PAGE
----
In short, authorities and scholars see an amalgamation of methodologies, techniques and even shared financial expertise to facilitate financial crimes in a conjoined effort between TCOs and FTOs, which in return requires an equal ability within the financial industry to recognize them.

What Recourse do Financial Institutions (“FIs”) Have?

Every criminal act mentioned in this article is identified as a predicate offense to money laundering. FIs are required to detect, monitor and/or report such suspicious activity and are uniquely situated to fulfill this requirement. Knowing that a high standard of due diligence is placed on the FI, it must also be flexible enough to evolve with the threats posed against the financial system. The act of transitioning increases the number of actors involved, which provides the FI with additional opportunity to detect the illicit activity. From a law enforcement and intelligence community perspective, the more people involved in a criminal operation, the easier it becomes to detect and catch the criminals.

The first recommended step to be taken is for banks to review the following four fundamental areas for their effectiveness:

  1. Ensure that your rules are tuned and optimized annually, incorporating new trends, and incorporating “transition” activities, thresholds, parameters and methodologies
  2.  Create or enhance your “Red Flags” awareness program to include transitional activities
  3. Establish sound KYC, CIP, CDD, and EDD programs
  4. Provide updated training for your FIU, SAR Analysts and BSA Officers to be aware of groups that appear to have transitioned and indicate accordingly in reporting when suspected

Secondly, one specific practice has proven to make a significant difference in identifying transitional activities. We know that TCOs and FTOs both excel at the use of fictitious information. If it has a value, verify it! KYC information provided to a FI during account opening, such as individuals’ names, addresses, phone numbers, IP addresses, email addresses, websites, as well as the account activity after establishing an account must undergo due diligence. It cannot be expressed enough to exalt due diligence in the verification of information. This is particularly germane to identifying the use of front companies, shell companies, shelf companies, and firms that financially represent parties and are either domestic or foreign.  The additional fifth pillar “Beneficial Ownership” speaks to the need for due diligence in truly knowing who you are banking with and must be taken seriously.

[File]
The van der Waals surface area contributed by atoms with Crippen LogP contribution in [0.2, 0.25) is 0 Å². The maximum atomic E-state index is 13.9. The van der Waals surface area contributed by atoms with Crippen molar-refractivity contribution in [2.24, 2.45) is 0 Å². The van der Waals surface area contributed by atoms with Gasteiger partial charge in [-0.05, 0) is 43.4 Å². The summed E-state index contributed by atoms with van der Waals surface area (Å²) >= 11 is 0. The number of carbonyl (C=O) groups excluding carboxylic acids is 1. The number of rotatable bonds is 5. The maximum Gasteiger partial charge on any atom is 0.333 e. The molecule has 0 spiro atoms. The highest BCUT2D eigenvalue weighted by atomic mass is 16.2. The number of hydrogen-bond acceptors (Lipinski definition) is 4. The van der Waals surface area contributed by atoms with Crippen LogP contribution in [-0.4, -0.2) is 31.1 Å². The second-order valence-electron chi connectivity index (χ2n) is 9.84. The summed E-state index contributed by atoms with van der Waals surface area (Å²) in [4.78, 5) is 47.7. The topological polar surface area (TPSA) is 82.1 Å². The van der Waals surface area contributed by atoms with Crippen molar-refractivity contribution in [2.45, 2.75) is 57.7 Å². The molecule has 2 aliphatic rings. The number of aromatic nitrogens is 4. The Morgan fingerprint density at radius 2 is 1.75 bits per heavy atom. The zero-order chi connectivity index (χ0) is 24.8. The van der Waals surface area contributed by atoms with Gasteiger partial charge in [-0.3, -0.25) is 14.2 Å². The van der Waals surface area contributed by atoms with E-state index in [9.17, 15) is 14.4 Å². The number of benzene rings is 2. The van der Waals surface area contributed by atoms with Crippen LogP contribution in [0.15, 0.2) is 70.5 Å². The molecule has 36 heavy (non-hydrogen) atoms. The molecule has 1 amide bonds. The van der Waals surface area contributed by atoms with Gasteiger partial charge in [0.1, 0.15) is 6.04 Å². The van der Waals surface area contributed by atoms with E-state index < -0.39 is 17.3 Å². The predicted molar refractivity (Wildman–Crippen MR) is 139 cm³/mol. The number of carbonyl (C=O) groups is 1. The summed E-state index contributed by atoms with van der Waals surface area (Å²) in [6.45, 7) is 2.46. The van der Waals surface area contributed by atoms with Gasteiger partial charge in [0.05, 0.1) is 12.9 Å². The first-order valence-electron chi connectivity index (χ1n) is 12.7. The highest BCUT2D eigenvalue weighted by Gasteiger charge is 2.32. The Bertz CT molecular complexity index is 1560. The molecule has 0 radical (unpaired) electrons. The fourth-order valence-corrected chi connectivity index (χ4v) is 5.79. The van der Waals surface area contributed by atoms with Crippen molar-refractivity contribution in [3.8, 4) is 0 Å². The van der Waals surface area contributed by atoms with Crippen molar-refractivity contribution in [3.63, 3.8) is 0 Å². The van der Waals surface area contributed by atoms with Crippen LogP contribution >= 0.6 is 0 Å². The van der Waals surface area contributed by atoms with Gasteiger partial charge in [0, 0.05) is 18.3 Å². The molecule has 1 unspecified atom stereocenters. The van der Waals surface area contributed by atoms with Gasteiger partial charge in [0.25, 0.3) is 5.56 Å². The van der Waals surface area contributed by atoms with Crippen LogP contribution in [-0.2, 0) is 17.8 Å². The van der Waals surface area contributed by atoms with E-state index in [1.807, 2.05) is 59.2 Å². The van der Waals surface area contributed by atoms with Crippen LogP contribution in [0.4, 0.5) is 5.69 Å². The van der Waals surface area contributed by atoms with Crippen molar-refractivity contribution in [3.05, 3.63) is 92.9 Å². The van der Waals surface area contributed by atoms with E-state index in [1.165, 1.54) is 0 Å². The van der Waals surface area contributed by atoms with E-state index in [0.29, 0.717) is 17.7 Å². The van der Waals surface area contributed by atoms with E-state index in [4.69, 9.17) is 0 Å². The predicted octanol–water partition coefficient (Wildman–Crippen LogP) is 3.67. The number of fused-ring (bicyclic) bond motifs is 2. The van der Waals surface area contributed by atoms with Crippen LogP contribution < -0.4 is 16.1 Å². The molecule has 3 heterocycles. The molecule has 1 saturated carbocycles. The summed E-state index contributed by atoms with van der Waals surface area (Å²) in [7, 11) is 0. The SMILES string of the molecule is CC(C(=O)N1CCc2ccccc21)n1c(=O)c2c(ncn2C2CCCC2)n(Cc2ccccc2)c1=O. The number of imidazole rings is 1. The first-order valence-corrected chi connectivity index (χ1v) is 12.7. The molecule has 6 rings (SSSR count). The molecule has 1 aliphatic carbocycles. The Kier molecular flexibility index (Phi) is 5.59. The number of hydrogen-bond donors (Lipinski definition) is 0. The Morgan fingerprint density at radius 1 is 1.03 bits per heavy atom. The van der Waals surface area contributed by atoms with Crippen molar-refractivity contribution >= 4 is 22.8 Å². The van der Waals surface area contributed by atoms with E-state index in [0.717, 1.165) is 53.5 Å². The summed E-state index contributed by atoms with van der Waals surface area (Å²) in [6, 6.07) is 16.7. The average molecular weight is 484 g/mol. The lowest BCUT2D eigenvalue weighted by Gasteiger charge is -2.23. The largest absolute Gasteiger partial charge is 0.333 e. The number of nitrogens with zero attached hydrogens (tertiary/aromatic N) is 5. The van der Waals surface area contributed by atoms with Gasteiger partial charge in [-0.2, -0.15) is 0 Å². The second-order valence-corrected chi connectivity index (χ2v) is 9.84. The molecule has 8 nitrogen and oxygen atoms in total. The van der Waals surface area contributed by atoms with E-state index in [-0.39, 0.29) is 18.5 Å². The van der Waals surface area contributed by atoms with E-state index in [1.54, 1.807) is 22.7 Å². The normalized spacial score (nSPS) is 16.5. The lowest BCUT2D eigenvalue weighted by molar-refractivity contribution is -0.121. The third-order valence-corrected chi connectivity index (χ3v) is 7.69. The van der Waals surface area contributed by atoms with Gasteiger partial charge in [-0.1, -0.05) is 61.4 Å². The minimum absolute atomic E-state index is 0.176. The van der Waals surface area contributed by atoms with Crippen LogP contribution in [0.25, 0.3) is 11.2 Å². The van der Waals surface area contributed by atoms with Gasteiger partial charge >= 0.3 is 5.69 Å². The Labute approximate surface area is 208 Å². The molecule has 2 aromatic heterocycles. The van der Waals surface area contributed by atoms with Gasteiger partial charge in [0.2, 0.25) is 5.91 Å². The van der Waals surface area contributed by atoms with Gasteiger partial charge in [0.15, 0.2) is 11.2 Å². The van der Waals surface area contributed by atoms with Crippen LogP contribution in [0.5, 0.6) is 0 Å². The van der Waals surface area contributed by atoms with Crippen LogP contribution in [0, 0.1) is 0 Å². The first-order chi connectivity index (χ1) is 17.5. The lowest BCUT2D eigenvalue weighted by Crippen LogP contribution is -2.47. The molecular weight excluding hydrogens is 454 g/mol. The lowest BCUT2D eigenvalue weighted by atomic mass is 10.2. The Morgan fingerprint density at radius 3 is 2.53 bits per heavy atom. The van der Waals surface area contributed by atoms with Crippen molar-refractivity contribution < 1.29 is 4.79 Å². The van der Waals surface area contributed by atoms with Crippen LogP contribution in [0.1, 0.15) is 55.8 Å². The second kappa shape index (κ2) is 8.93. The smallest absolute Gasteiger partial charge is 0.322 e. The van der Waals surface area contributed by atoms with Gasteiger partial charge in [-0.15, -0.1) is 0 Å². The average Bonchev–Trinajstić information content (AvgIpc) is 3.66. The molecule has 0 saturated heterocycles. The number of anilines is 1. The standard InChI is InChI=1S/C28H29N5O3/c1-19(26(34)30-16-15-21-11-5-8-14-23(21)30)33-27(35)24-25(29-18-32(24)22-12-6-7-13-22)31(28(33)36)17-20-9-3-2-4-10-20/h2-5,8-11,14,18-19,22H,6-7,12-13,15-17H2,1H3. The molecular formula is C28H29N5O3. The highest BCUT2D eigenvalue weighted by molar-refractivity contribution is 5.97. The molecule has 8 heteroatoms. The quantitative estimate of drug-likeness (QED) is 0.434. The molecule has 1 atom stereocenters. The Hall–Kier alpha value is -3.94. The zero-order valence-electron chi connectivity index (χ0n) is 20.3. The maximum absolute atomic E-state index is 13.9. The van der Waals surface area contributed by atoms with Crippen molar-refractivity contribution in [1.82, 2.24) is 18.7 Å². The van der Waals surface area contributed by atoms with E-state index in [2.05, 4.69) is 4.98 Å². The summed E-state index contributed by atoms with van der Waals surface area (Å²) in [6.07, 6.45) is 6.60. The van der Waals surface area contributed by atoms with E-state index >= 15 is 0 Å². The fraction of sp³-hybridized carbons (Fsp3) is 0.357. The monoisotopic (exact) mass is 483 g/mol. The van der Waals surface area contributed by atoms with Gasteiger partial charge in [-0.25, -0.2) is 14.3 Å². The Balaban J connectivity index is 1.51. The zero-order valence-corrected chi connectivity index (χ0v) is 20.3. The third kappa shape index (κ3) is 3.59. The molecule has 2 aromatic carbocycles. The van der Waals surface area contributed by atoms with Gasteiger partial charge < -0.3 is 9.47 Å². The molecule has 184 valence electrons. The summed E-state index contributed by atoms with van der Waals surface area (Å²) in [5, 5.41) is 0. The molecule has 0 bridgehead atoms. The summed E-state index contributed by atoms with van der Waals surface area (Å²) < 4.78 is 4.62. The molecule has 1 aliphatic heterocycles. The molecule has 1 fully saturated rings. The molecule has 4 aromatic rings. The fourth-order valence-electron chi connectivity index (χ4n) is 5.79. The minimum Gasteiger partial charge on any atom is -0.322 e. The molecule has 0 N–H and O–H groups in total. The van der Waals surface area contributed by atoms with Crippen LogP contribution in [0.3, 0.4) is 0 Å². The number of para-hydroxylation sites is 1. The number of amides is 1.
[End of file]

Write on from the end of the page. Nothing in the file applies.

What can the Financial Crimes Advisory practice do to help?

Is your financial institution looking to evolve into the future? At AML RightSource, our Financial Crimes Advisory practice has helped multiple financial institutions build a robust and comprehensive framework for identification and evaluation of enterprise risk, in addition to developing long-term risk mitigation strategies and the development of tailored anti-money laundering programs.

 

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John Wintrow

John Wintrow

Mr. Wintrow is a Manager within the firm's Financial Crimes Advisory practice, operating out of the Phoenix office. He is a Certified International Crime Prevention Specialist (ICPS) with over 30 years of collective law enforcement, military, and intelligence community experience; spanning both corporate and government arenas. Mr. Wintrow formerly headed threat intelligence and investigations and designed an extensive data analysis platform aiding trend analysis and anomaly detection of targeted terror threats. Mr. Wintrow is also a global leader in the domain of foreign terror organizations' exploitation of social media and headed counterintelligence efforts for a federal government agency. He has taught graduate courses in Criminal Investigations, Counterterrorism, and Management of Cyber Investigations. Mr. Wintrow obtained his Bachelor of Arts in Public Administration from Ottawa University and holds a Master of Arts in Strategic Security Studies in Counterterrorism from National Defense University, College of International Security Affairs.